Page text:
Use the Hungarian method to solve the given assignment problem stated in the table. The entries in the matrix represent each man’s processing time in hours.
\(\begin{array}{l}\begin{bmatrix} & I & II & III & IV & V \\1 & 20 & 15 & 18 & 20 & 25 \\2 & 18 & 20 & 12 & 14 & 15 \\3 & 21 & 23 & 25 & 27 & 25 \\4 & 17 & 18 & 21 & 23 & 20 \\5 & 18 & 18 & 16 & 19 & 20 \\\end{bmatrix}\end{array} \)
With 5 jobs and 5 men, the stated problem is balanced.
\(\begin{array}{l}A = \begin{bmatrix}20 & 15 & 18 & 20 & 25 \\18 & 20 & 12 & 14 & 15 \\21 & 23 & 25 & 27 & 25 \\17 & 18 & 21 & 23 & 20 \\18 & 18 & 16 & 19 & 20 \\\end{bmatrix}\end{array} \)
Subtract the lowest cost element in each row from all of the elements in the given cost matrix’s row. Make sure that each row has at least one zero.
\(\begin{array}{l}A = \begin{bmatrix}5 & 0 & 3 & 5 & 10 \\6 & 8 & 0 & 2 & 3 \\0 & 2 & 4 & 6 & 4 \\0 & 1 & 4 & 6 & 3 \\2 & 2 & 0 & 3 & 4 \\\end{bmatrix}\end{array} \)
Subtract the least cost element in each Column from all of the components in the given cost matrix’s Column. Check to see if each column has at least one zero.
\(\begin{array}{l}A = \begin{bmatrix}5 & 0 & 3 & 3 & 7 \\6 & 8 & 0 & 0 & 0 \\0 & 2 & 4 & 4 & 1 \\0 & 1 & 4 & 4 & 0 \\2 & 2 & 0 & 1 & 1 \\\end{bmatrix}\end{array} \)
When the zeros are assigned, we get the following:
The present assignment is optimal because each row and column contain precisely one encircled zero.
Where 1 to II, 2 to IV, 3 to I, 4 to V, and 5 to III are the best assignments.
Hence, z = 15 + 14 + 21 + 20 + 16 = 86 hours is the optimal time.
Practice Question on Hungarian Method
Use the Hungarian method to solve the following assignment problem shown in table. The matrix entries represent the time it takes for each job to be processed by each machine in hours.
\(\begin{array}{l}\begin{bmatrix}J/M & I & II & III & IV & V \\1 & 9 & 22 & 58 & 11 & 19 \\2 & 43 & 78 & 72 & 50 & 63 \\3 & 41 & 28 & 91 & 37 & 45 \\4 & 74 & 42 & 27 & 49 & 39 \\5 & 36 & 11 & 57 & 22 & 25 \\\end{bmatrix}\end{array} \)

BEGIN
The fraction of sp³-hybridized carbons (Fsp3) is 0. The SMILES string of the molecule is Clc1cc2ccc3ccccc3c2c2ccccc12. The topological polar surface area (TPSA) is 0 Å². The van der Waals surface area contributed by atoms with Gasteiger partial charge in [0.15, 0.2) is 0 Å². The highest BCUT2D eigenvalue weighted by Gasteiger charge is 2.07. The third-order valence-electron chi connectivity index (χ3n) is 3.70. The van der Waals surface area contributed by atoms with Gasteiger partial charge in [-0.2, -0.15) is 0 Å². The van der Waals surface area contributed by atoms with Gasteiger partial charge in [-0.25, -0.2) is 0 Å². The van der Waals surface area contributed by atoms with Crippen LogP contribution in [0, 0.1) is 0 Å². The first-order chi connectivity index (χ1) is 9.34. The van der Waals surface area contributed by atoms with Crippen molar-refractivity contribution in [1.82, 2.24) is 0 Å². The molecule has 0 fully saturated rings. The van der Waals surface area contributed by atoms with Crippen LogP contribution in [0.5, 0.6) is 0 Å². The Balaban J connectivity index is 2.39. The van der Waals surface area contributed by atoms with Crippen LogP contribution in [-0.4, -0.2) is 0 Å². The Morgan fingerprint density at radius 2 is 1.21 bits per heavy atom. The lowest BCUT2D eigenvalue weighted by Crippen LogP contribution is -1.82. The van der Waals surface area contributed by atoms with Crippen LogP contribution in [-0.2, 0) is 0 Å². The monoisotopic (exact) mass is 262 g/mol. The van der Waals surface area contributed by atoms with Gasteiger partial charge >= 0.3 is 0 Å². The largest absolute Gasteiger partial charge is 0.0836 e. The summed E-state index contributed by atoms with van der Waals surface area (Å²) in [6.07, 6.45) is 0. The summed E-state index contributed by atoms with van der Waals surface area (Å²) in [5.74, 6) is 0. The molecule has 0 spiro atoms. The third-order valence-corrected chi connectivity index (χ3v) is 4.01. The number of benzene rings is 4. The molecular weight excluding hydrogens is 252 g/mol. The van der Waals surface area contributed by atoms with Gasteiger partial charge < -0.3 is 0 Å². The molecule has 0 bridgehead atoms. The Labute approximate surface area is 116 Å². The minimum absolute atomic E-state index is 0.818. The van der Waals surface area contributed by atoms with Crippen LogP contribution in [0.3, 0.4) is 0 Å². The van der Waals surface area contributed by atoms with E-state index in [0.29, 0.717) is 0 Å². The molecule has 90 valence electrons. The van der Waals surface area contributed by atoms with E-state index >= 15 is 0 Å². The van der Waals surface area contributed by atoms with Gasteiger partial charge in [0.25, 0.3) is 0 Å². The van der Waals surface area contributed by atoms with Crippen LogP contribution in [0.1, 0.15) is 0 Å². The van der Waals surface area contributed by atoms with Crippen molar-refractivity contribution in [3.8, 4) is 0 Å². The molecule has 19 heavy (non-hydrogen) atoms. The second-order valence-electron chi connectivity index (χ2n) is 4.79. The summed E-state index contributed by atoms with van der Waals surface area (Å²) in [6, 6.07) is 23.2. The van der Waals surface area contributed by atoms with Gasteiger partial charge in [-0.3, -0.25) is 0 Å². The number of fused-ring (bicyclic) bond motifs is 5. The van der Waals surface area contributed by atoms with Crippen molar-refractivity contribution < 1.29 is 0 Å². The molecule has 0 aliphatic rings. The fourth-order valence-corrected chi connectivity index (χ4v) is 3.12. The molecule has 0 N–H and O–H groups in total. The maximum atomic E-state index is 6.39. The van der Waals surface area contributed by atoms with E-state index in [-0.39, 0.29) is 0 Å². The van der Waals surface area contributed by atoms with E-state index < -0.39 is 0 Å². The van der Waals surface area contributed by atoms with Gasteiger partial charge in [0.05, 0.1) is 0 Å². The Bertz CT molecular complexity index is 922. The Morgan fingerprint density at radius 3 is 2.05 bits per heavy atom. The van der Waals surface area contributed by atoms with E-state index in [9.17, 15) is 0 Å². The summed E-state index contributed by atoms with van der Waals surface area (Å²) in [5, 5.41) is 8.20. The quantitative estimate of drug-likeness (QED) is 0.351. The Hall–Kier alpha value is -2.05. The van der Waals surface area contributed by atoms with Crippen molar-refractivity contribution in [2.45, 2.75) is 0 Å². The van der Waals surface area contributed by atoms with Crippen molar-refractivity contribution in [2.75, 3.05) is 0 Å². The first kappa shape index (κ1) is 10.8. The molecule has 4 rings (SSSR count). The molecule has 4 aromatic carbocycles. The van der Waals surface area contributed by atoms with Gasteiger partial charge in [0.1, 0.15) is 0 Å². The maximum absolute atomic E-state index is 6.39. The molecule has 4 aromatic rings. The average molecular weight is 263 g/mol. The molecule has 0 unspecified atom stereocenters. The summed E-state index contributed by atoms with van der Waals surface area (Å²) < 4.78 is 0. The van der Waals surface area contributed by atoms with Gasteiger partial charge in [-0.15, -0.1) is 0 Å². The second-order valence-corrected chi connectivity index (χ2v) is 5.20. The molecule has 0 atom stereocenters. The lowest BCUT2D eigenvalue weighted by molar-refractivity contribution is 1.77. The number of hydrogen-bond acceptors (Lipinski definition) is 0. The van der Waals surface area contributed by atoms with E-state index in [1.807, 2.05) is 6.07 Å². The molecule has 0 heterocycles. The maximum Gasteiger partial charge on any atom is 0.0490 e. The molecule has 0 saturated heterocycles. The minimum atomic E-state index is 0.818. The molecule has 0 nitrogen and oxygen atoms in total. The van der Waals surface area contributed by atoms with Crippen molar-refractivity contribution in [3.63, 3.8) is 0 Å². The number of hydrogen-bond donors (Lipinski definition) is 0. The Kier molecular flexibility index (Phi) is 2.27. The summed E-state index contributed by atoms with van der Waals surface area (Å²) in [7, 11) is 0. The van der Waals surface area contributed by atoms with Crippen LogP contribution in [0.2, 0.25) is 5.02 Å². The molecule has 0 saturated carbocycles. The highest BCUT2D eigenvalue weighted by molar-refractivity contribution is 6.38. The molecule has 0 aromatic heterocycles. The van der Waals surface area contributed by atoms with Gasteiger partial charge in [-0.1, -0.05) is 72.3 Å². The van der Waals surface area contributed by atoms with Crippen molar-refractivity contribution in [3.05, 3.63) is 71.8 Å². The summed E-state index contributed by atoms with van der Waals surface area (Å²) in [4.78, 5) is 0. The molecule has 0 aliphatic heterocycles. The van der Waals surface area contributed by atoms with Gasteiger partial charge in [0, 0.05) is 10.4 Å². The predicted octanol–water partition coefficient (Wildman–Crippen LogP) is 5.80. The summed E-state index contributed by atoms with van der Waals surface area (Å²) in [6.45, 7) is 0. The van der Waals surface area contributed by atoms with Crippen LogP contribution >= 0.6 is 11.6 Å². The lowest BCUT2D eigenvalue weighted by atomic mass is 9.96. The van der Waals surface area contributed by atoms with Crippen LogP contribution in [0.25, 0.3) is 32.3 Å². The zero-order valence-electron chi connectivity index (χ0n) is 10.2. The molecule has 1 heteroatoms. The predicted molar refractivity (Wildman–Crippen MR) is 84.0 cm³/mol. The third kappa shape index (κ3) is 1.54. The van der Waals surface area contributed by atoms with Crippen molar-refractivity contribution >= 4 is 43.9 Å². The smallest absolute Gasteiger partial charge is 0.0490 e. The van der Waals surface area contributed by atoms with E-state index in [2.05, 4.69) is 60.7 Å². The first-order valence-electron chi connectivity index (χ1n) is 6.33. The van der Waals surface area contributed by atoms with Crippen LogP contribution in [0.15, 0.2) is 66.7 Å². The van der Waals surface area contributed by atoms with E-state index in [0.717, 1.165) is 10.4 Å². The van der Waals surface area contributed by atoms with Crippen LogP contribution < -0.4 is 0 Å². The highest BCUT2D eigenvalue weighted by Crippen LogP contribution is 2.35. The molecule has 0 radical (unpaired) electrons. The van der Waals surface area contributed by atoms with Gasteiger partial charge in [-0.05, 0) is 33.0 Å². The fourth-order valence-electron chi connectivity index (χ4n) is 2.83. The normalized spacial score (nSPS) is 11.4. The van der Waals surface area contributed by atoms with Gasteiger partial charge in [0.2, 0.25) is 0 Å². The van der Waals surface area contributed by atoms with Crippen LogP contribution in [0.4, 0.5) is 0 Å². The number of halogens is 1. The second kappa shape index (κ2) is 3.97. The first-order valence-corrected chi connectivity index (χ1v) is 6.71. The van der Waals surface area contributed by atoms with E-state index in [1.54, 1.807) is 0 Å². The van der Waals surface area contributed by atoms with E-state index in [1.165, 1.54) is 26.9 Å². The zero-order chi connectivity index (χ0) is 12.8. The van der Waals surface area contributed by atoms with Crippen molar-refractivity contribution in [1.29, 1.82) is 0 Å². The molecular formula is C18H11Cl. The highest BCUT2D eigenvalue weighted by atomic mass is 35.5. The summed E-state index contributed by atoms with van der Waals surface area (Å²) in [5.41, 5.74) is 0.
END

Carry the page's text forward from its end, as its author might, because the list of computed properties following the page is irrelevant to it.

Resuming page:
Stay tuned to BYJU’S – The Learning App and download the app to explore all Mathsrelated topics.
Frequently Asked Questions on Hungarian Method
What is hungarian method.
The Hungarian method is defined as a combinatorial optimization technique that solves the assignment problems in polynomial time and foreshadowed subsequent primal–dual approaches.
What are the steps involved in Hungarian method?
The following is a quick overview of the Hungarian method: Step 1: Subtract the row minima. Step 2: Subtract the column minimums. Step 3: Use a limited number of lines to cover all zeros. Step 4: Add some more zeros to the equation.
What is the purpose of the Hungarian method?
When workers are assigned to certain activities based on cost, the Hungarian method is beneficial for identifying minimum costs.
MATHS Related Links  
Leave a Comment Cancel reply
Your Mobile number and Email id will not be published. Required fields are marked *
Request OTP on Voice Call
Post My Comment
Register with BYJU'S & Download Free PDFs
Register with byju's & watch live videos.
How to Solve the Assignment Problem: A Complete Guide
Table of Contents
Assignment problem is a special type of linear programming problem that deals with assigning a number of resources to an equal number of tasks in the most efficient way. The goal is to minimize the total cost of assignments while ensuring that each task is assigned to only one resource and each resource is assigned to only one task. In this blog, we will discuss the solution of the assignment problem using the Hungarian method, which is a popular algorithm for solving the problem.